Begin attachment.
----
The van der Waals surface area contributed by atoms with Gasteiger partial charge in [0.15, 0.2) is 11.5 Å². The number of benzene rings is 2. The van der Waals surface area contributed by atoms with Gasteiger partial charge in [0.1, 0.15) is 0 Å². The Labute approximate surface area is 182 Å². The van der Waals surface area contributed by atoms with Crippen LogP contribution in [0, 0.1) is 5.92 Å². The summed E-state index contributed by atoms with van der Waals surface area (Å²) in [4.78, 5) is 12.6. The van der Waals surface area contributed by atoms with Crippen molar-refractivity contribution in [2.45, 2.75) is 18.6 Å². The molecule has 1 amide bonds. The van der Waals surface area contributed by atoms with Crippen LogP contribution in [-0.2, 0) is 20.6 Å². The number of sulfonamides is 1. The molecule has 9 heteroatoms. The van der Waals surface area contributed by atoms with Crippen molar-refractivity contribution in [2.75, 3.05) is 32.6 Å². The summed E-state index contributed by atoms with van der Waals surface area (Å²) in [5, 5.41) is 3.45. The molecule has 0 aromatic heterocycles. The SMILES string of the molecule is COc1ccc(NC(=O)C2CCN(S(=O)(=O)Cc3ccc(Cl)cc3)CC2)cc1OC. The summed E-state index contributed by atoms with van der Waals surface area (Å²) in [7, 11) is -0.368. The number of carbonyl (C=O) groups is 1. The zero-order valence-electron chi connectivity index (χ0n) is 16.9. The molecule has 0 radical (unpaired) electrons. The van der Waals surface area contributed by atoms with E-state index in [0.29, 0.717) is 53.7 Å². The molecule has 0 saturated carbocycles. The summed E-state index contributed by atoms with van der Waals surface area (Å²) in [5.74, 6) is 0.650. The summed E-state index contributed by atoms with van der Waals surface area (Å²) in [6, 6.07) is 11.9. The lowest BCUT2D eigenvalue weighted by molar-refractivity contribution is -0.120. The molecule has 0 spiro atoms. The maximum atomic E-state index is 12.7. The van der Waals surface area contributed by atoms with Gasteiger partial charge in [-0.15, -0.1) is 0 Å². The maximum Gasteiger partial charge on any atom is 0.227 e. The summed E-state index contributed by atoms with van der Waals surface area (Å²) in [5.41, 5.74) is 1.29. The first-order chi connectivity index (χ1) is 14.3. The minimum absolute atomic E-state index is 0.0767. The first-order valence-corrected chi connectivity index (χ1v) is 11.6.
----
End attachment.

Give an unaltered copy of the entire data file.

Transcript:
The van der Waals surface area contributed by atoms with Gasteiger partial charge in [0.15, 0.2) is 11.5 Å². The number of benzene rings is 2. The van der Waals surface area contributed by atoms with Gasteiger partial charge in [0.1, 0.15) is 0 Å². The Labute approximate surface area is 182 Å². The van der Waals surface area contributed by atoms with Crippen LogP contribution in [0, 0.1) is 5.92 Å². The summed E-state index contributed by atoms with van der Waals surface area (Å²) in [4.78, 5) is 12.6. The van der Waals surface area contributed by atoms with Crippen molar-refractivity contribution in [2.45, 2.75) is 18.6 Å². The molecule has 1 amide bonds. The van der Waals surface area contributed by atoms with Crippen LogP contribution in [-0.2, 0) is 20.6 Å². The number of sulfonamides is 1. The molecule has 9 heteroatoms. The van der Waals surface area contributed by atoms with Crippen molar-refractivity contribution in [2.75, 3.05) is 32.6 Å². The summed E-state index contributed by atoms with van der Waals surface area (Å²) in [5, 5.41) is 3.45. The molecule has 0 aromatic heterocycles. The SMILES string of the molecule is COc1ccc(NC(=O)C2CCN(S(=O)(=O)Cc3ccc(Cl)cc3)CC2)cc1OC. The summed E-state index contributed by atoms with van der Waals surface area (Å²) in [7, 11) is -0.368. The number of carbonyl (C=O) groups is 1. The zero-order valence-electron chi connectivity index (χ0n) is 16.9. The molecule has 0 radical (unpaired) electrons. The van der Waals surface area contributed by atoms with E-state index in [0.29, 0.717) is 53.7 Å². The molecule has 0 saturated carbocycles. The summed E-state index contributed by atoms with van der Waals surface area (Å²) in [5.74, 6) is 0.650. The summed E-state index contributed by atoms with van der Waals surface area (Å²) in [6, 6.07) is 11.9. The lowest BCUT2D eigenvalue weighted by molar-refractivity contribution is -0.120. The molecule has 0 spiro atoms. The maximum atomic E-state index is 12.7. The van der Waals surface area contributed by atoms with Gasteiger partial charge in [-0.15, -0.1) is 0 Å². The maximum Gasteiger partial charge on any atom is 0.227 e. The summed E-state index contributed by atoms with van der Waals surface area (Å²) in [5.41, 5.74) is 1.29. The first-order chi connectivity index (χ1) is 14.3. The minimum absolute atomic E-state index is 0.0767. The first-order valence-corrected chi connectivity index (χ1v) is 11.6.